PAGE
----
Carpool app

Wunder of the World

Drop me off after the next lights...
  • Why it matters

    Why it matters

    Wunder’s regulatory woes and shift to Asian markets highlight the bureaucratic difficulties facing German start-ups.

  • Facts


    • Wunder is an app that matches drivers with passengers to allow them to share rides.
    • Passengers can only tip drivers, who are not allowed to profit from the service.
    • The app is only currently available in Manila in the Philippines.
  • Audio


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Gunnar Froh is no stranger to failure, as his experience with his start-up company Wundercar shows. He started it two years ago in Hamburg as a kind of poor man’s Uber: The idea was for car drivers to give lifts to passengers who then made a contribution to the driver’s costs, amounting to no more than a tip. Wundercar took a 20 percent cut. It didn’t take long for the German authorities to prohibit this mode of carpooling.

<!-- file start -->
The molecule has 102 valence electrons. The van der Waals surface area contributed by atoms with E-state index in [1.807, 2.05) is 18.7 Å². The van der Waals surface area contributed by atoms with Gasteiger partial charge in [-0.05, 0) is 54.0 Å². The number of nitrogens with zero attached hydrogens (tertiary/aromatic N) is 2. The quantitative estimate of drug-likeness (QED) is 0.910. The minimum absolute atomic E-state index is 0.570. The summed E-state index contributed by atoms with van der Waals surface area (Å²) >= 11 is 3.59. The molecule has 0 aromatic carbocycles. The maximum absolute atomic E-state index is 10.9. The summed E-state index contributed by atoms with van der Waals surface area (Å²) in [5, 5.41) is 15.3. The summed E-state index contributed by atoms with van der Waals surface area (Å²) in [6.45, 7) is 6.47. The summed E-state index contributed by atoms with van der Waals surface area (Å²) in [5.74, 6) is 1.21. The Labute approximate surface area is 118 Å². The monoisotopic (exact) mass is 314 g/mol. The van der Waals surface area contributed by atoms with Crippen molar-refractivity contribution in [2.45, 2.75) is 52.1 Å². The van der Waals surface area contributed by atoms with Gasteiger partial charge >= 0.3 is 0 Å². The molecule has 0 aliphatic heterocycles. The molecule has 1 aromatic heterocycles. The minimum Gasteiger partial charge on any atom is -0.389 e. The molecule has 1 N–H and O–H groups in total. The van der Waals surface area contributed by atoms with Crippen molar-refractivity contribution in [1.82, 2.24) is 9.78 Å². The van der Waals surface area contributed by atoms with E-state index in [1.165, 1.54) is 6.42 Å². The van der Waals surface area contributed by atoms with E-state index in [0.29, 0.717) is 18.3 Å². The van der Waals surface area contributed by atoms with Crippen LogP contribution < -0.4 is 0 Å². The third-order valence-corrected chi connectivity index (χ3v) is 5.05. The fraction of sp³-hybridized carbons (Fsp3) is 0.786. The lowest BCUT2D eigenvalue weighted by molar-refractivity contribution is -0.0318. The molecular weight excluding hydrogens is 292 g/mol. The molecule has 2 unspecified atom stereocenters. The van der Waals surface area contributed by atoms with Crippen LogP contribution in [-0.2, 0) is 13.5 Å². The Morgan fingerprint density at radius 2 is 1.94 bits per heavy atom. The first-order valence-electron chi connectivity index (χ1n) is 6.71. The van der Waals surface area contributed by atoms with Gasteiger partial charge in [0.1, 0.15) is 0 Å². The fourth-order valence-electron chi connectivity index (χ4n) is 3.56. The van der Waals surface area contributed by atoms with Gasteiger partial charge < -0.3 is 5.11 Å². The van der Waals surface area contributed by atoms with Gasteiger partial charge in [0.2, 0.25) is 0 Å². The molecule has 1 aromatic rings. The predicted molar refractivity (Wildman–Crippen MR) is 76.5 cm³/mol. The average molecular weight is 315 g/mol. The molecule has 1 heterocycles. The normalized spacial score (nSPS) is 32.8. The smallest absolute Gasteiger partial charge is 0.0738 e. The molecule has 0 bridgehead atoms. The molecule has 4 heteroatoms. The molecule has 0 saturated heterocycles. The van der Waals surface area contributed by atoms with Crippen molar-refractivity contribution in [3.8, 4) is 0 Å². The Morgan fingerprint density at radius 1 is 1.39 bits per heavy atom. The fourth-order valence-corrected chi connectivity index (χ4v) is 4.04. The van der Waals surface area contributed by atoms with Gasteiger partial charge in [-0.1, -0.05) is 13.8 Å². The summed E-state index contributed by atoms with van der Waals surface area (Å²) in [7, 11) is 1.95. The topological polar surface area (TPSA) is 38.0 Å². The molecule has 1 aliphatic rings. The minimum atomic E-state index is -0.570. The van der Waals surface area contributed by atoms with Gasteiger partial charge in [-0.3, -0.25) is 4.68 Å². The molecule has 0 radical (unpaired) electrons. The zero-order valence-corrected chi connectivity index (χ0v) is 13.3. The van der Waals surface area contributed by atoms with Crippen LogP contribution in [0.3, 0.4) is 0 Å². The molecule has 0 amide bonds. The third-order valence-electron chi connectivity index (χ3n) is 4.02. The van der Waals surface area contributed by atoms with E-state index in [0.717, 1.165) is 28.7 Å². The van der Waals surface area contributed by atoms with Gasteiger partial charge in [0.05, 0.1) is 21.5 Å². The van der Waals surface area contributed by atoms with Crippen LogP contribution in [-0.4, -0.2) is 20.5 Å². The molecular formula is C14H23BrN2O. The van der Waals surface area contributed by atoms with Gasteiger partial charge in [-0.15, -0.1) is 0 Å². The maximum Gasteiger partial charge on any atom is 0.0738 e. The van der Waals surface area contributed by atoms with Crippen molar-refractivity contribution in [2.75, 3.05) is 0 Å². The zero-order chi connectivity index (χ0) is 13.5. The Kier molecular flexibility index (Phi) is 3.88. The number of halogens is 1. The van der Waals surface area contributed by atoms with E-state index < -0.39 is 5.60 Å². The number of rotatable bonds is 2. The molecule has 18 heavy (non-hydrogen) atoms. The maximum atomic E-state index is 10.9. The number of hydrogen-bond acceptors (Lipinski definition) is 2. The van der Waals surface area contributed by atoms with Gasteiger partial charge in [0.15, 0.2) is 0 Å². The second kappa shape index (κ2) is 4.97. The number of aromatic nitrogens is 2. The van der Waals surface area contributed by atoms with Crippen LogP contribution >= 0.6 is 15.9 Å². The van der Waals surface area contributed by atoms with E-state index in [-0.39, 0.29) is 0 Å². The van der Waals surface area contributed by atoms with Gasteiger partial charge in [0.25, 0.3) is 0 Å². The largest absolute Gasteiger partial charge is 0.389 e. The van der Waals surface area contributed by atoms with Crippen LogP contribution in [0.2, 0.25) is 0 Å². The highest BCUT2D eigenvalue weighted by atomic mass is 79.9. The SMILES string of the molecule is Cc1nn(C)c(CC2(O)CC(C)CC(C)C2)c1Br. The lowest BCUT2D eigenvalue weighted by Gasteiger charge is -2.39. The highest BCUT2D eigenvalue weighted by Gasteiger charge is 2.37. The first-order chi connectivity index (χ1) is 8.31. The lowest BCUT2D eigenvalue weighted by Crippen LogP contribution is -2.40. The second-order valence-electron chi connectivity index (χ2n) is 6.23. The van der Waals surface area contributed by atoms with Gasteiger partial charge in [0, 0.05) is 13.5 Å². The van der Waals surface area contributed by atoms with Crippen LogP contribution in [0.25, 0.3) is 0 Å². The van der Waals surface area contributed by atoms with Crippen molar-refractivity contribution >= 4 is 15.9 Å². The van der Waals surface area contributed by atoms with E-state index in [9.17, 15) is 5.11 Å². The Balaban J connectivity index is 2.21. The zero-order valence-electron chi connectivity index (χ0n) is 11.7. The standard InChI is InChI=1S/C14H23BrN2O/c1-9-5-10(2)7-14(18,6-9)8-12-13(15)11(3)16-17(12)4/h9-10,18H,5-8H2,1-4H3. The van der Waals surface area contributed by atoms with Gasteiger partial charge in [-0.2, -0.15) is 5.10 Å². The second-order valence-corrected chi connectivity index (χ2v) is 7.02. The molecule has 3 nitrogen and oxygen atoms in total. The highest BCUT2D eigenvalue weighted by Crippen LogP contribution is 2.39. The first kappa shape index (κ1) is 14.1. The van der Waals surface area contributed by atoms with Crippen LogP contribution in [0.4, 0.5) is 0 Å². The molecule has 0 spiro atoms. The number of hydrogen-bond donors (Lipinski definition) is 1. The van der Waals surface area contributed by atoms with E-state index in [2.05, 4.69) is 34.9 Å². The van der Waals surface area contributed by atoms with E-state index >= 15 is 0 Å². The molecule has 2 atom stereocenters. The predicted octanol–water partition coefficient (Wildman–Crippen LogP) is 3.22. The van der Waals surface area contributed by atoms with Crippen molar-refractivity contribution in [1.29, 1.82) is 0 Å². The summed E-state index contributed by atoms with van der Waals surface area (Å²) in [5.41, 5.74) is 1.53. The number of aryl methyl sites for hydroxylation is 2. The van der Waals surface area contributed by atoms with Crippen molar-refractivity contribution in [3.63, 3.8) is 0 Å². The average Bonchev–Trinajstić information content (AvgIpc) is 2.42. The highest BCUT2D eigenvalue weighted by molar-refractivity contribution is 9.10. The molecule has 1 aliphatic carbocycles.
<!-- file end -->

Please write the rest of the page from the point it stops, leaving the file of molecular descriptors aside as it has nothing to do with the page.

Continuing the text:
So Mr. Froh came up with a plan B: Wundercar rolled out in Budapest, Prague and Warsaw, only to encounter similar problems with the authorities there, not to mention a price war with rival Uber’s carpooling service.

But Plan C is different. Since the beginning of the year, Wundercar, now shortened to Wunder, has recreated itself as a sort of social media app that brings commuters together – in Manila, the capital of the Philippines.

The story of Wunder is an example of the challenge facing many start-ups looking for the right niche. The hope of earning money by copying a U.S. business model is often not fulfilled – often because the legal conditions in Germany are more restrictive than elsewhere.

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